Seul-bi (played by Kim Sae-ron) is an angel who works every day observing humans, yet still thinks about human interactions in terms of television dramas. There's a bizarrely cheery attachment to her attitude, because specifically speaking, her job involves watching humans die. Yet even at a very tense moment of attempted suicide Seul-bi continues her running commentary about whether or not the situation accurately matches exciting dramatic standards.
This weird tension pervades much of "High School - Love On". Seul-bi isn't just an alien to human culture. She's a critic of it, too. When Seul-bi sees an obvious problem, she solves it. Well not really. The setting of "High School - Love On" isn't hyper realistic, but at the same time it's not much of a fantasy world either. It's the kind of place where a perfectly fun normal day at school can suddenly turn into a suicide attempt. Ever been at a school where someone tried to commit suicide? That's pretty much what happened there too.
All of this is perfectly exemplified in Woo-hyeon (played by Nam Woohyun. Creative I know). He's just a hard working student trying to scrape enough money together for school. His family's not in the best shape. Sure his grandma's there and she loves him but still. Woo-hyeon holds no illusions that love will magically fix everything. Woo-hyeon knows that he's a member of a lower economic class, and makes a point of acting like it, even as he curses behind the scenes about just how much of a jerk everybody is to him.
And yet he keeps trying. Woo-hyeon makes consistent, dogged attempts to be a good person when he doesn't have to, or even when doing so puts him imminent danger. Seul-bi, by contrast, has no sense of tact or diplomacy, and most of the time isn't even worried about how utterly ridiculous she looks or the possible long term consequences of her choices. Her view of the world is a simple one, yet there's this constant sense that this is because Seul-bi has only ever seen the shallow surface where we like to pretend dramatic gestres can solve anything.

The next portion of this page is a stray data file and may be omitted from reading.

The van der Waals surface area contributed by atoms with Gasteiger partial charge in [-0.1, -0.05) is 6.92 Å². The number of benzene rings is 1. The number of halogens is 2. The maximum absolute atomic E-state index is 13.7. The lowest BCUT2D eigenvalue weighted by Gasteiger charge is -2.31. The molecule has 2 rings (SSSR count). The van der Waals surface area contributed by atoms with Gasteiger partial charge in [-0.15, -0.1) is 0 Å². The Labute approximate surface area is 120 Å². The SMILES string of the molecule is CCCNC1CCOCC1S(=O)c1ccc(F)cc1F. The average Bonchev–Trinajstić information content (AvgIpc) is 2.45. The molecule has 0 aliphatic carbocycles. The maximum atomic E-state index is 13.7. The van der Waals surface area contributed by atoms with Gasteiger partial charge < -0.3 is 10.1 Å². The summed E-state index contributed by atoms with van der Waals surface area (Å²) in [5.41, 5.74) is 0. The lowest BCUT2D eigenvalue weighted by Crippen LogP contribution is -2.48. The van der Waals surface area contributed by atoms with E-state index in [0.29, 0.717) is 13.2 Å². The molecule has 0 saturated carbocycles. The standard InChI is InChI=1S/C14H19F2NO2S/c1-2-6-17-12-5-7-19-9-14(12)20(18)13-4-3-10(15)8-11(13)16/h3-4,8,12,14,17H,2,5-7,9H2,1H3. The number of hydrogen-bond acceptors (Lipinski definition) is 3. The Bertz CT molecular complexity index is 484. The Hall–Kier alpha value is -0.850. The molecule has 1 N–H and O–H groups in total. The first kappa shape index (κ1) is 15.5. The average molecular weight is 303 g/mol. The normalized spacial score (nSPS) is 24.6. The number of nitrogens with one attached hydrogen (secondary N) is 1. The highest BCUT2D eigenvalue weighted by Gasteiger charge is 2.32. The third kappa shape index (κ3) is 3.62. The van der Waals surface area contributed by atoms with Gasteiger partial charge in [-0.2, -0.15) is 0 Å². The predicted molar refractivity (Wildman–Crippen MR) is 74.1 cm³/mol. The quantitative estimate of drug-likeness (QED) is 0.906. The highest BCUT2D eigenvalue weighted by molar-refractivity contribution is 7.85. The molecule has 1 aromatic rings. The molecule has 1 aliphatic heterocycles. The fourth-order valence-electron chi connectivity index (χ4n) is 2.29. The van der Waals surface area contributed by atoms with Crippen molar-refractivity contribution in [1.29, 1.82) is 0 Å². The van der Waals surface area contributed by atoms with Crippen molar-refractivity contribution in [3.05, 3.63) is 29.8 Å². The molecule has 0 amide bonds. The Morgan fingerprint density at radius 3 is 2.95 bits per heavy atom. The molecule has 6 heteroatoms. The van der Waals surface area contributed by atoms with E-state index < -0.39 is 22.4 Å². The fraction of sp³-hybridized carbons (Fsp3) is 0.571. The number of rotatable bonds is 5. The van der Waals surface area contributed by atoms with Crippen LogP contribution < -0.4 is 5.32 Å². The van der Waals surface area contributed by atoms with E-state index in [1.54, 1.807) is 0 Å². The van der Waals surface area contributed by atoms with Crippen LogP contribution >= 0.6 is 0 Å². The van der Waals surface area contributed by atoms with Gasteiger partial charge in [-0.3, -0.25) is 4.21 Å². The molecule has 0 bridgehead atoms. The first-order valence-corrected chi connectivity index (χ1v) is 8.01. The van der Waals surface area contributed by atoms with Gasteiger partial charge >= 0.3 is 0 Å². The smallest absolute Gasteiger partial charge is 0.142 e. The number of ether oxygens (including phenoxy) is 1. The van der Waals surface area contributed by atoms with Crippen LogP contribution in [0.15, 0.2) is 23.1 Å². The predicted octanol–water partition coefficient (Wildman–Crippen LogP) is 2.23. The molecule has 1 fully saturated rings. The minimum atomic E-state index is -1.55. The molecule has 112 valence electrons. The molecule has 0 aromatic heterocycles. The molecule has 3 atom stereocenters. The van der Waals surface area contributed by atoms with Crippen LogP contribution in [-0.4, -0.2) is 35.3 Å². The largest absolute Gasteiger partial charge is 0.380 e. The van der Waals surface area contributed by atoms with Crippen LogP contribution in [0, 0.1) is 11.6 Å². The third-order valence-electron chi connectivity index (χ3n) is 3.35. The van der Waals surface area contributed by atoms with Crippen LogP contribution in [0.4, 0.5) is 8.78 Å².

There is a lot of complicated stuff going on in "High School - Love On", so it's fortunate that all of these elements are laced with a decent dose of goofy comedy. Kim Sae-ron is consistently charming and likable as the clueless Seul-bi. At times it's hard to believe that we're watching a thirteen year old girl appearing on screen with Nam Woohyun. She certainly doesn't act like it. It's an essential part of the drama's greater immersion that, for the moment at least, has definitely caught my attention.
Review by William Schwartz
Staff writer. Has been writing articles for HanCinema since 2012, having lived in South Korea since 2011. Started out in Gyeongju, then to Daegu, then to Ansan, then to Yeongju, then to Seoul, lived on the road for HanCinema's travel diaries series in the summer of 2016, and is currently settled in Anyang. Has good tips for utilizing South Korea's public bus system. William Schwartz can be contacted via email@example.com.
"[HanCinema's Drama Review] "High School - Love On" Episode 1"
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